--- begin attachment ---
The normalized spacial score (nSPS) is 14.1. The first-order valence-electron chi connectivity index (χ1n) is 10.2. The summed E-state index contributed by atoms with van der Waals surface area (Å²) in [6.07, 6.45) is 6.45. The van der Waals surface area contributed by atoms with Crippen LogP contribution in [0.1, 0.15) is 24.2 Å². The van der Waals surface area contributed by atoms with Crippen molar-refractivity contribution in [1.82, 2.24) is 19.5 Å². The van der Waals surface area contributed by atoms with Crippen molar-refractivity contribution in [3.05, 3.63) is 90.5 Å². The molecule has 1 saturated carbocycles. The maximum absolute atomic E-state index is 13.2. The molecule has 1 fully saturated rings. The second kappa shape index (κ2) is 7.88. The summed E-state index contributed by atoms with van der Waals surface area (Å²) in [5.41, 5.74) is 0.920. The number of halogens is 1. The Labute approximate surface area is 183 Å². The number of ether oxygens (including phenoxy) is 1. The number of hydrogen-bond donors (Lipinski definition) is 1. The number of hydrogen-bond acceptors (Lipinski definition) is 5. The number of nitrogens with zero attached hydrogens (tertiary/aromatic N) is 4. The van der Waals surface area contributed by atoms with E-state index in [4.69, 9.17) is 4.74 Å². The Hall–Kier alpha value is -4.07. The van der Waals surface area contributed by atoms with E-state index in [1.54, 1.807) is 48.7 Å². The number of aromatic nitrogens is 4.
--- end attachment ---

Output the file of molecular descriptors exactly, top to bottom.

The normalized spacial score (nSPS) is 14.1. The first-order valence-electron chi connectivity index (χ1n) is 10.2. The summed E-state index contributed by atoms with van der Waals surface area (Å²) in [6.07, 6.45) is 6.45. The van der Waals surface area contributed by atoms with Crippen LogP contribution in [0.1, 0.15) is 24.2 Å². The van der Waals surface area contributed by atoms with Crippen molar-refractivity contribution in [1.82, 2.24) is 19.5 Å². The van der Waals surface area contributed by atoms with Crippen molar-refractivity contribution in [3.05, 3.63) is 90.5 Å². The molecule has 1 saturated carbocycles. The maximum absolute atomic E-state index is 13.2. The molecule has 1 fully saturated rings. The second kappa shape index (κ2) is 7.88. The summed E-state index contributed by atoms with van der Waals surface area (Å²) in [5.41, 5.74) is 0.920. The number of halogens is 1. The Labute approximate surface area is 183 Å². The number of ether oxygens (including phenoxy) is 1. The number of hydrogen-bond donors (Lipinski definition) is 1. The number of hydrogen-bond acceptors (Lipinski definition) is 5. The number of nitrogens with zero attached hydrogens (tertiary/aromatic N) is 4. The van der Waals surface area contributed by atoms with E-state index in [4.69, 9.17) is 4.74 Å². The Hall–Kier alpha value is -4.07. The van der Waals surface area contributed by atoms with E-state index in [1.54, 1.807) is 48.7 Å². The number of aromatic nitrogens is 4.